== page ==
Tuesday, January 17, 2012

How journal articles are peer-reviewed: Part 2


Based on my experience as an associate editor of a journal, I recently blogged about the current mechanism of peer-review that most medical journals use and pointed out that it doesn't work very well.

Here is a story that illustrates some of the problems with the peer-review process.

A journal editor sent a manuscript to three peer-reviewers.

Of the three reviews returned, one recommendation was to “accept,” one said “accept with minor revision” and one said “accept with major revision.” Two of the reviews were 2-3 sentences long. One simply complimented the authors on a “nice paper.” The other pointed out two trivial areas needing revision.

The third review raised a couple of major points questioning the methods used by the authors. These were significant issues suggesting that the paper was unsalvageable.

Conflicting opinions are not that unusual. I have seen three reviews returned which had three even more diverse opinions such as, accept, accept with revision and reject. Based on that input, how does an editor decide the fate of a paper?

Perhaps you have read a paper and wondered, as I have, how did this ever see the light of day? Heck, I’ve even written a few papers like that myself. There used to be a saying, "If you have enough stamps, you can eventually get anything published." Now you don't even need the stamps.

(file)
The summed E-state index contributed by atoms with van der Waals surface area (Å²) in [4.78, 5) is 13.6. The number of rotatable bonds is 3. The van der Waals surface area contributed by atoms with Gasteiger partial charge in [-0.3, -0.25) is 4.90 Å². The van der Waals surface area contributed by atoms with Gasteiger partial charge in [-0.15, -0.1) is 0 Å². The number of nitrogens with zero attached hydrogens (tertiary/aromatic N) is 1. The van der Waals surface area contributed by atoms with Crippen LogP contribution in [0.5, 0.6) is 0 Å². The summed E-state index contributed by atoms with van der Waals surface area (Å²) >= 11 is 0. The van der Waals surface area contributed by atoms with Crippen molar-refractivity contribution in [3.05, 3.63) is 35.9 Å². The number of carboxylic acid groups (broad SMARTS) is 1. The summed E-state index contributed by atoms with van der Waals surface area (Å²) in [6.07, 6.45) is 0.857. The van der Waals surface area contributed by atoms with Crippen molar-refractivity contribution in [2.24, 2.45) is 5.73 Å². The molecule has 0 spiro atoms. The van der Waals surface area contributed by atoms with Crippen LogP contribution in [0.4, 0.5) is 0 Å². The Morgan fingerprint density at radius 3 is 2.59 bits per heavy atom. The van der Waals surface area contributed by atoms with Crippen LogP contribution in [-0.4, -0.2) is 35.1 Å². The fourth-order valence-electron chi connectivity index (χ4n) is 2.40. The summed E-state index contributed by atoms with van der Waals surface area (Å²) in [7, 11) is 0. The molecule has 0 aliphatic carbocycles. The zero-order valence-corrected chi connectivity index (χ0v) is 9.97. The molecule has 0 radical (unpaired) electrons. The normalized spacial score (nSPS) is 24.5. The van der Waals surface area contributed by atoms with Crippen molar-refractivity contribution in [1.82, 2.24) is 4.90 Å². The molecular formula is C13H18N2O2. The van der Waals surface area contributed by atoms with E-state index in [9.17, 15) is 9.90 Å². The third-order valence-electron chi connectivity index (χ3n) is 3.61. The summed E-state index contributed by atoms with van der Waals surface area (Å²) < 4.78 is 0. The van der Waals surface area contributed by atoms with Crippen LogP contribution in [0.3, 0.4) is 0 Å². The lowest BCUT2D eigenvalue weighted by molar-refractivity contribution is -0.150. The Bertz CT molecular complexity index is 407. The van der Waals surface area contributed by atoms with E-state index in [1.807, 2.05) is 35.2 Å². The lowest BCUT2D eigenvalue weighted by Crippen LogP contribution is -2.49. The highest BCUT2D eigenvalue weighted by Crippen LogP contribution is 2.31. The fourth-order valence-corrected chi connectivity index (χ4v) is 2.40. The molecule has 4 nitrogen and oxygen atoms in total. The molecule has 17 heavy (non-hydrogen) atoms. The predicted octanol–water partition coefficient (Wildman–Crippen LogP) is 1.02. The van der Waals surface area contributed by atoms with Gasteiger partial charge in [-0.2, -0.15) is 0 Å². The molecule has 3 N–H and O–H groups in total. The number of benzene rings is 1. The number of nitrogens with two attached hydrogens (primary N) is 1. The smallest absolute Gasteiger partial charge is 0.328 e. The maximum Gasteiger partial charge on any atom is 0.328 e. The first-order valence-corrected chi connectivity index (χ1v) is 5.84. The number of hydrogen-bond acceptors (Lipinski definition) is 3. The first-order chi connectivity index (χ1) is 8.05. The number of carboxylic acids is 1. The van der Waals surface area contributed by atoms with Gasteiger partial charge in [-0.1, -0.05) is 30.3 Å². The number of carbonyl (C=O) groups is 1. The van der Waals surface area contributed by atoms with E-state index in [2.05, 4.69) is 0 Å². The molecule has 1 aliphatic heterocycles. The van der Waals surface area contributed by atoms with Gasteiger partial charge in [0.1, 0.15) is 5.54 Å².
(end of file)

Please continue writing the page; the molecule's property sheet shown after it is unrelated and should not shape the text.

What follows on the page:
Bottom line for me is that the peer-review process is very weak at the level of the peer-reviewers themselves. The reviews are not standardized and the quality is inconsistent.

Coincidentally, the New York Times ran a piece today mentioning some other problems with conventional journals such as “Peer review can take months, journal subscriptions can be prohibitively costly, and a handful of gatekeepers limit the flow of information.” The new wave seems to be “open science.” It will be interesting to see how this evolves.

I may be out of a job as an unpaid associate editor soon.

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